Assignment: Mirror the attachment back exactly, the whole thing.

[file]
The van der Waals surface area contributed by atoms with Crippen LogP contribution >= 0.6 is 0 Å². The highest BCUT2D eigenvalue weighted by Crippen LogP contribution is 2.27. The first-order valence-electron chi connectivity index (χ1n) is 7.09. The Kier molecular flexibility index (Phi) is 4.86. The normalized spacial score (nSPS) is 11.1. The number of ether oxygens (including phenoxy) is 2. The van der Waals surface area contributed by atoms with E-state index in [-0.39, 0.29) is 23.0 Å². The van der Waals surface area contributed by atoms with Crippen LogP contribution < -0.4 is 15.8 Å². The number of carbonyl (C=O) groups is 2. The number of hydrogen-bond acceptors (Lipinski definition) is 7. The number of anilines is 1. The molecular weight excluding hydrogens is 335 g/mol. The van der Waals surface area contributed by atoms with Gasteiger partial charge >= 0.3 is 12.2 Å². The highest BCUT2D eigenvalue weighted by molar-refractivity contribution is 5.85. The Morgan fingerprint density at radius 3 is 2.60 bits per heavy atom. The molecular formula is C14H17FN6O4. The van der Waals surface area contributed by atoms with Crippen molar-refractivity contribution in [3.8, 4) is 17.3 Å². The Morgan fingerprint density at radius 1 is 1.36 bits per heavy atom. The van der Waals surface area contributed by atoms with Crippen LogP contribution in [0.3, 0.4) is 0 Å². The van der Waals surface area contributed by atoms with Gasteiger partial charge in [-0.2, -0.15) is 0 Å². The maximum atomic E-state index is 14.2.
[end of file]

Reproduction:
The van der Waals surface area contributed by atoms with Crippen LogP contribution >= 0.6 is 0 Å². The highest BCUT2D eigenvalue weighted by Crippen LogP contribution is 2.27. The first-order valence-electron chi connectivity index (χ1n) is 7.09. The Kier molecular flexibility index (Phi) is 4.86. The normalized spacial score (nSPS) is 11.1. The number of ether oxygens (including phenoxy) is 2. The van der Waals surface area contributed by atoms with E-state index in [-0.39, 0.29) is 23.0 Å². The van der Waals surface area contributed by atoms with Crippen LogP contribution < -0.4 is 15.8 Å². The number of carbonyl (C=O) groups is 2. The number of hydrogen-bond acceptors (Lipinski definition) is 7. The number of anilines is 1. The molecular weight excluding hydrogens is 335 g/mol. The van der Waals surface area contributed by atoms with Gasteiger partial charge >= 0.3 is 12.2 Å². The highest BCUT2D eigenvalue weighted by molar-refractivity contribution is 5.85. The Morgan fingerprint density at radius 3 is 2.60 bits per heavy atom. The molecular formula is C14H17FN6O4. The van der Waals surface area contributed by atoms with Crippen molar-refractivity contribution in [3.8, 4) is 17.3 Å². The Morgan fingerprint density at radius 1 is 1.36 bits per heavy atom. The van der Waals surface area contributed by atoms with Crippen LogP contribution in [0.3, 0.4) is 0 Å². The van der Waals surface area contributed by atoms with Gasteiger partial charge in [-0.2, -0.15) is 0 Å². The maximum atomic E-state index is 14.2.